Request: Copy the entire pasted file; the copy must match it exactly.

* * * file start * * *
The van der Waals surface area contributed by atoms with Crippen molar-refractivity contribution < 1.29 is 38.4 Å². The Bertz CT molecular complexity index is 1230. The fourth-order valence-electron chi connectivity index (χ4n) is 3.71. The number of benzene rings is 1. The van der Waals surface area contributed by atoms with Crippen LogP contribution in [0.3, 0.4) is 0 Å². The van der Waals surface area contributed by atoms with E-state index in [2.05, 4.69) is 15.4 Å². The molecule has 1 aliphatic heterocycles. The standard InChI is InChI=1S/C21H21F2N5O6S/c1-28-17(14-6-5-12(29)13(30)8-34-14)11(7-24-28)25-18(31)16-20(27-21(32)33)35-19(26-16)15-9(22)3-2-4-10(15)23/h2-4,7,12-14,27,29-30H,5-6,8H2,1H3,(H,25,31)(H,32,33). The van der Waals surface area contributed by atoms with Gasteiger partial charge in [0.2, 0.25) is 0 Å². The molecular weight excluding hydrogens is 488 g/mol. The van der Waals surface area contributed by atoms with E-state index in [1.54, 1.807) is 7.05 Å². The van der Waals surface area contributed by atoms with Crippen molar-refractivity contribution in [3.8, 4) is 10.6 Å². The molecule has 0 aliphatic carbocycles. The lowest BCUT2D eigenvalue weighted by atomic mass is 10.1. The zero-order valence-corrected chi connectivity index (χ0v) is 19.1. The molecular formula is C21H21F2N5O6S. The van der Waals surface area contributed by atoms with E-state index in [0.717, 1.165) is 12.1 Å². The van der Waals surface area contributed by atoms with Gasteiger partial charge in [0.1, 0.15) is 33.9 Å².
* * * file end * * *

The van der Waals surface area contributed by atoms with Crippen molar-refractivity contribution < 1.29 is 38.4 Å². The Bertz CT molecular complexity index is 1230. The fourth-order valence-electron chi connectivity index (χ4n) is 3.71. The number of benzene rings is 1. The van der Waals surface area contributed by atoms with Crippen LogP contribution in [0.3, 0.4) is 0 Å². The van der Waals surface area contributed by atoms with E-state index in [2.05, 4.69) is 15.4 Å². The molecule has 1 aliphatic heterocycles. The standard InChI is InChI=1S/C21H21F2N5O6S/c1-28-17(14-6-5-12(29)13(30)8-34-14)11(7-24-28)25-18(31)16-20(27-21(32)33)35-19(26-16)15-9(22)3-2-4-10(15)23/h2-4,7,12-14,27,29-30H,5-6,8H2,1H3,(H,25,31)(H,32,33). The van der Waals surface area contributed by atoms with Gasteiger partial charge in [0.2, 0.25) is 0 Å². The molecular weight excluding hydrogens is 488 g/mol. The van der Waals surface area contributed by atoms with E-state index in [1.54, 1.807) is 7.05 Å². The van der Waals surface area contributed by atoms with Crippen molar-refractivity contribution in [3.8, 4) is 10.6 Å². The molecule has 0 aliphatic carbocycles. The lowest BCUT2D eigenvalue weighted by atomic mass is 10.1. The zero-order valence-corrected chi connectivity index (χ0v) is 19.1. The molecular formula is C21H21F2N5O6S. The van der Waals surface area contributed by atoms with E-state index in [0.717, 1.165) is 12.1 Å². The van der Waals surface area contributed by atoms with Gasteiger partial charge in [0.1, 0.15) is 33.9 Å².